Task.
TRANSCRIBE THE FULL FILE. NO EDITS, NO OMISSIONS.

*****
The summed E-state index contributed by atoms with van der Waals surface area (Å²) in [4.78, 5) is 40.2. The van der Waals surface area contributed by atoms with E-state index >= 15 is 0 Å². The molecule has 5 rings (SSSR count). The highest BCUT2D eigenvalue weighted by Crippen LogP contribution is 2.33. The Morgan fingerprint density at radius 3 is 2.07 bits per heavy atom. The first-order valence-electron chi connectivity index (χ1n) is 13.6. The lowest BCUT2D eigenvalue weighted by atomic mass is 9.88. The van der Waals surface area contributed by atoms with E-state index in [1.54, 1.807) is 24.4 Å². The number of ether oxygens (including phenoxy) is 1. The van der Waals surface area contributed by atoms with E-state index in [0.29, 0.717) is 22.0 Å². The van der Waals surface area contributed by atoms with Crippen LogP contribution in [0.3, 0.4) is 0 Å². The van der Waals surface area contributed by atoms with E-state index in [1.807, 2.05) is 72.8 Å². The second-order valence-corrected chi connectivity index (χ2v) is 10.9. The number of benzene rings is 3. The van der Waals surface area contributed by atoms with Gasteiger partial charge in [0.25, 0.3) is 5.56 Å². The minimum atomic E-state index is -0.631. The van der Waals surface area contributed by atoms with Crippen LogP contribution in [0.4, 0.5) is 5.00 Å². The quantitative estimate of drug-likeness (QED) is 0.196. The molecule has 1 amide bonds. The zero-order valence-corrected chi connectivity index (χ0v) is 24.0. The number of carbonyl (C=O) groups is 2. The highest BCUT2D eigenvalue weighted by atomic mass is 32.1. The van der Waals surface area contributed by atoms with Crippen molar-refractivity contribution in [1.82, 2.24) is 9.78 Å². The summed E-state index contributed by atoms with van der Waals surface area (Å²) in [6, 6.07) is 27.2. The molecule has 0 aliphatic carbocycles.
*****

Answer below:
The summed E-state index contributed by atoms with van der Waals surface area (Å²) in [4.78, 5) is 40.2. The van der Waals surface area contributed by atoms with E-state index >= 15 is 0 Å². The molecule has 5 rings (SSSR count). The highest BCUT2D eigenvalue weighted by Crippen LogP contribution is 2.33. The Morgan fingerprint density at radius 3 is 2.07 bits per heavy atom. The first-order valence-electron chi connectivity index (χ1n) is 13.6. The lowest BCUT2D eigenvalue weighted by atomic mass is 9.88. The van der Waals surface area contributed by atoms with E-state index in [1.54, 1.807) is 24.4 Å². The number of ether oxygens (including phenoxy) is 1. The van der Waals surface area contributed by atoms with E-state index in [0.29, 0.717) is 22.0 Å². The van der Waals surface area contributed by atoms with Crippen LogP contribution in [0.3, 0.4) is 0 Å². The van der Waals surface area contributed by atoms with E-state index in [1.807, 2.05) is 72.8 Å². The second-order valence-corrected chi connectivity index (χ2v) is 10.9. The number of benzene rings is 3. The van der Waals surface area contributed by atoms with Gasteiger partial charge in [0.25, 0.3) is 5.56 Å². The minimum atomic E-state index is -0.631. The van der Waals surface area contributed by atoms with Crippen LogP contribution in [0.4, 0.5) is 5.00 Å². The quantitative estimate of drug-likeness (QED) is 0.196. The molecule has 1 amide bonds. The zero-order valence-corrected chi connectivity index (χ0v) is 24.0. The number of carbonyl (C=O) groups is 2. The highest BCUT2D eigenvalue weighted by atomic mass is 32.1. The van der Waals surface area contributed by atoms with Crippen molar-refractivity contribution in [1.82, 2.24) is 9.78 Å². The summed E-state index contributed by atoms with van der Waals surface area (Å²) in [6, 6.07) is 27.2. The molecule has 0 aliphatic carbocycles.